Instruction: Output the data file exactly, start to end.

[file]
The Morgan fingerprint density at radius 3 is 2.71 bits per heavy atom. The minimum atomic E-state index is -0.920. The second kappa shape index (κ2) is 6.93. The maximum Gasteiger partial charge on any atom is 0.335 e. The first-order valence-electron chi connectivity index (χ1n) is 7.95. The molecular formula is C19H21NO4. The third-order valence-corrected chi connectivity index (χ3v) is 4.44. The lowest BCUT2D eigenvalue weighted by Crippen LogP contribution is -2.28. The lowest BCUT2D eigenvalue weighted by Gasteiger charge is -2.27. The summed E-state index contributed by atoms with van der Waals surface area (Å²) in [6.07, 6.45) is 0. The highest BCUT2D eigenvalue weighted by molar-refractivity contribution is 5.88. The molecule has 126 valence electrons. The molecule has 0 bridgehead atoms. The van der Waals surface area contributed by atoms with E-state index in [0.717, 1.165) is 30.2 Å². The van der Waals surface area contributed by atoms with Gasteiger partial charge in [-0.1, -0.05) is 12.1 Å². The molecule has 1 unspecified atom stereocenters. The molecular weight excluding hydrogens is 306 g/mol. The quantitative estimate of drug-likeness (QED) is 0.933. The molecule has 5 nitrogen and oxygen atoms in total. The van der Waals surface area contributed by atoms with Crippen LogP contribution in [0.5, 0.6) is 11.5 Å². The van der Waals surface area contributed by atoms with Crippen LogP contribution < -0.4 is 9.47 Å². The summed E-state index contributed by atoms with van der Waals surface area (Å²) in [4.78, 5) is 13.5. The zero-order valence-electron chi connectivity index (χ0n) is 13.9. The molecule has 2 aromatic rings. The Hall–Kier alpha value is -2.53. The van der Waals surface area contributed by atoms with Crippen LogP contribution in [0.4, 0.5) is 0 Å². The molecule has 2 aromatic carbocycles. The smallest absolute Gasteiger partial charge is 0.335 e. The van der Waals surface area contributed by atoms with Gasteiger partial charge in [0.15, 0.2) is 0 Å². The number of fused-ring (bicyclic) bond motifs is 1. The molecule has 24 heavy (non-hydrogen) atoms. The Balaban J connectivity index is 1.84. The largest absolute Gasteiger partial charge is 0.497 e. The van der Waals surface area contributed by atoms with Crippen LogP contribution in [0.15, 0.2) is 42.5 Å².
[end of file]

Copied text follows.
The Morgan fingerprint density at radius 3 is 2.71 bits per heavy atom. The minimum atomic E-state index is -0.920. The second kappa shape index (κ2) is 6.93. The maximum Gasteiger partial charge on any atom is 0.335 e. The first-order valence-electron chi connectivity index (χ1n) is 7.95. The molecular formula is C19H21NO4. The third-order valence-corrected chi connectivity index (χ3v) is 4.44. The lowest BCUT2D eigenvalue weighted by Crippen LogP contribution is -2.28. The lowest BCUT2D eigenvalue weighted by Gasteiger charge is -2.27. The summed E-state index contributed by atoms with van der Waals surface area (Å²) in [6.07, 6.45) is 0. The highest BCUT2D eigenvalue weighted by molar-refractivity contribution is 5.88. The molecule has 126 valence electrons. The molecule has 0 bridgehead atoms. The van der Waals surface area contributed by atoms with E-state index in [0.717, 1.165) is 30.2 Å². The van der Waals surface area contributed by atoms with Gasteiger partial charge in [-0.1, -0.05) is 12.1 Å². The molecule has 1 unspecified atom stereocenters. The molecular weight excluding hydrogens is 306 g/mol. The quantitative estimate of drug-likeness (QED) is 0.933. The molecule has 5 nitrogen and oxygen atoms in total. The van der Waals surface area contributed by atoms with Crippen LogP contribution in [0.5, 0.6) is 11.5 Å². The van der Waals surface area contributed by atoms with Crippen LogP contribution < -0.4 is 9.47 Å². The summed E-state index contributed by atoms with van der Waals surface area (Å²) in [4.78, 5) is 13.5. The zero-order valence-electron chi connectivity index (χ0n) is 13.9. The molecule has 2 aromatic rings. The Hall–Kier alpha value is -2.53. The van der Waals surface area contributed by atoms with Crippen LogP contribution in [0.4, 0.5) is 0 Å². The molecule has 2 aromatic carbocycles. The smallest absolute Gasteiger partial charge is 0.335 e. The van der Waals surface area contributed by atoms with Gasteiger partial charge in [0.15, 0.2) is 0 Å². The number of fused-ring (bicyclic) bond motifs is 1. The molecule has 24 heavy (non-hydrogen) atoms. The Balaban J connectivity index is 1.84. The largest absolute Gasteiger partial charge is 0.497 e. The van der Waals surface area contributed by atoms with Crippen LogP contribution in [0.15, 0.2) is 42.5 Å².